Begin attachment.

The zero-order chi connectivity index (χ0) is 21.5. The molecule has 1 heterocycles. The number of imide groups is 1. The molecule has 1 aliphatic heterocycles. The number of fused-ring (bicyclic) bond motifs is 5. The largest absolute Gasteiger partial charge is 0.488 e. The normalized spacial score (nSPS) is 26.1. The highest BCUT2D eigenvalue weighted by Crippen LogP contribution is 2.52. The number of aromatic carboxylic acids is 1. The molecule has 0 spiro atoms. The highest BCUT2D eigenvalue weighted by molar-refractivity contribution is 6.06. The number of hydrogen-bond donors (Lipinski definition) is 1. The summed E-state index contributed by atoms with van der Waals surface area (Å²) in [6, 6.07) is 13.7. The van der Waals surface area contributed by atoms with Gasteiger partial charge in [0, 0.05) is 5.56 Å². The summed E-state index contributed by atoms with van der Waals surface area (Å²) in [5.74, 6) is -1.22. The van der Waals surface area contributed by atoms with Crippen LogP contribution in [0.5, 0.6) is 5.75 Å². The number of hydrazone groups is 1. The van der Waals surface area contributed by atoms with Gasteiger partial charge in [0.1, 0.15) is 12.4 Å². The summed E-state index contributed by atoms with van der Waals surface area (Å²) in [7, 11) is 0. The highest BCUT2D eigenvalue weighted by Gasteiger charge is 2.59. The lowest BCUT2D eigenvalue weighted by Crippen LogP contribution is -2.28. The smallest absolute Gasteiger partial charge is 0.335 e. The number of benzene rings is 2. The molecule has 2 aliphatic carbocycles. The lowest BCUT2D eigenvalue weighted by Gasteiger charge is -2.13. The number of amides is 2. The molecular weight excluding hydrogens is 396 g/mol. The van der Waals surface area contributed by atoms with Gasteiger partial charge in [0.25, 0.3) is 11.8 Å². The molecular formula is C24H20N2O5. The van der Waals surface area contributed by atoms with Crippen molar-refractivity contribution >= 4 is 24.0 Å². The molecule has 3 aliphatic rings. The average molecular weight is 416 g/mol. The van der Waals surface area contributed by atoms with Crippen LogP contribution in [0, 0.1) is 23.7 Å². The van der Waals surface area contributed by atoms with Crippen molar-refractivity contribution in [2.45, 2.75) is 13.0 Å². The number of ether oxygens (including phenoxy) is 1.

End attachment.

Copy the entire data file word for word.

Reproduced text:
The zero-order chi connectivity index (χ0) is 21.5. The molecule has 1 heterocycles. The number of imide groups is 1. The molecule has 1 aliphatic heterocycles. The number of fused-ring (bicyclic) bond motifs is 5. The largest absolute Gasteiger partial charge is 0.488 e. The normalized spacial score (nSPS) is 26.1. The highest BCUT2D eigenvalue weighted by Crippen LogP contribution is 2.52. The number of aromatic carboxylic acids is 1. The molecule has 0 spiro atoms. The highest BCUT2D eigenvalue weighted by molar-refractivity contribution is 6.06. The number of hydrogen-bond donors (Lipinski definition) is 1. The summed E-state index contributed by atoms with van der Waals surface area (Å²) in [6, 6.07) is 13.7. The van der Waals surface area contributed by atoms with Gasteiger partial charge in [0, 0.05) is 5.56 Å². The summed E-state index contributed by atoms with van der Waals surface area (Å²) in [5.74, 6) is -1.22. The van der Waals surface area contributed by atoms with Crippen LogP contribution in [0.5, 0.6) is 5.75 Å². The number of hydrazone groups is 1. The van der Waals surface area contributed by atoms with Gasteiger partial charge in [0.1, 0.15) is 12.4 Å². The summed E-state index contributed by atoms with van der Waals surface area (Å²) in [7, 11) is 0. The highest BCUT2D eigenvalue weighted by Gasteiger charge is 2.59. The lowest BCUT2D eigenvalue weighted by Crippen LogP contribution is -2.28. The smallest absolute Gasteiger partial charge is 0.335 e. The number of benzene rings is 2. The molecule has 2 aliphatic carbocycles. The lowest BCUT2D eigenvalue weighted by Gasteiger charge is -2.13. The number of amides is 2. The molecular weight excluding hydrogens is 396 g/mol. The van der Waals surface area contributed by atoms with Gasteiger partial charge in [0.25, 0.3) is 11.8 Å². The molecular formula is C24H20N2O5. The van der Waals surface area contributed by atoms with Crippen molar-refractivity contribution >= 4 is 24.0 Å². The molecule has 3 aliphatic rings. The average molecular weight is 416 g/mol. The van der Waals surface area contributed by atoms with Crippen LogP contribution in [0, 0.1) is 23.7 Å². The van der Waals surface area contributed by atoms with Crippen molar-refractivity contribution in [2.45, 2.75) is 13.0 Å². The number of ether oxygens (including phenoxy) is 1.